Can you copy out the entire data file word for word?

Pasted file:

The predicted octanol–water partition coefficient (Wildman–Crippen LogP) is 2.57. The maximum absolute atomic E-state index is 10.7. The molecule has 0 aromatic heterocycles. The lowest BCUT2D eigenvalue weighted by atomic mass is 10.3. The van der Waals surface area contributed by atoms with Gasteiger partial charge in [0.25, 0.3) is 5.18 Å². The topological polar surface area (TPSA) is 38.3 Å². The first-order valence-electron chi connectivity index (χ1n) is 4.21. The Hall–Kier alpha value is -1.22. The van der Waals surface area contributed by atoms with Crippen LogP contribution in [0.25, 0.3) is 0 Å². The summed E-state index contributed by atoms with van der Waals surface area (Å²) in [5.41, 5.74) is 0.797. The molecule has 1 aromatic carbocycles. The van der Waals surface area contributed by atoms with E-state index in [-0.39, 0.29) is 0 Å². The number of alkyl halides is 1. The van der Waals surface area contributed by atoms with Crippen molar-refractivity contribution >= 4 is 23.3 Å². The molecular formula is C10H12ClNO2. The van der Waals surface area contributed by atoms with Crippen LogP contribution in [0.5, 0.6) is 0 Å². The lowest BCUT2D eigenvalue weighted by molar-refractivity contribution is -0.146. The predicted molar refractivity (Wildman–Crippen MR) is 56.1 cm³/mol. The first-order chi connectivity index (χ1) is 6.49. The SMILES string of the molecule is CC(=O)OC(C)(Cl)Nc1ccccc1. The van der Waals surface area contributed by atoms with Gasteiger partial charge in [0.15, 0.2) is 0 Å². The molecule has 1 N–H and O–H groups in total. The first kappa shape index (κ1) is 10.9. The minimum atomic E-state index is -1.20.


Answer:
The predicted octanol–water partition coefficient (Wildman–Crippen LogP) is 2.57. The maximum absolute atomic E-state index is 10.7. The molecule has 0 aromatic heterocycles. The lowest BCUT2D eigenvalue weighted by atomic mass is 10.3. The van der Waals surface area contributed by atoms with Gasteiger partial charge in [0.25, 0.3) is 5.18 Å². The topological polar surface area (TPSA) is 38.3 Å². The first-order valence-electron chi connectivity index (χ1n) is 4.21. The Hall–Kier alpha value is -1.22. The van der Waals surface area contributed by atoms with Crippen LogP contribution in [0.25, 0.3) is 0 Å². The summed E-state index contributed by atoms with van der Waals surface area (Å²) in [5.41, 5.74) is 0.797. The molecule has 1 aromatic carbocycles. The van der Waals surface area contributed by atoms with E-state index in [-0.39, 0.29) is 0 Å². The number of alkyl halides is 1. The van der Waals surface area contributed by atoms with Crippen molar-refractivity contribution >= 4 is 23.3 Å². The molecular formula is C10H12ClNO2. The van der Waals surface area contributed by atoms with Crippen LogP contribution in [0.5, 0.6) is 0 Å². The lowest BCUT2D eigenvalue weighted by molar-refractivity contribution is -0.146. The predicted molar refractivity (Wildman–Crippen MR) is 56.1 cm³/mol. The first-order chi connectivity index (χ1) is 6.49. The SMILES string of the molecule is CC(=O)OC(C)(Cl)Nc1ccccc1. The van der Waals surface area contributed by atoms with Gasteiger partial charge in [0.15, 0.2) is 0 Å². The molecule has 1 N–H and O–H groups in total. The first kappa shape index (κ1) is 10.9. The minimum atomic E-state index is -1.20.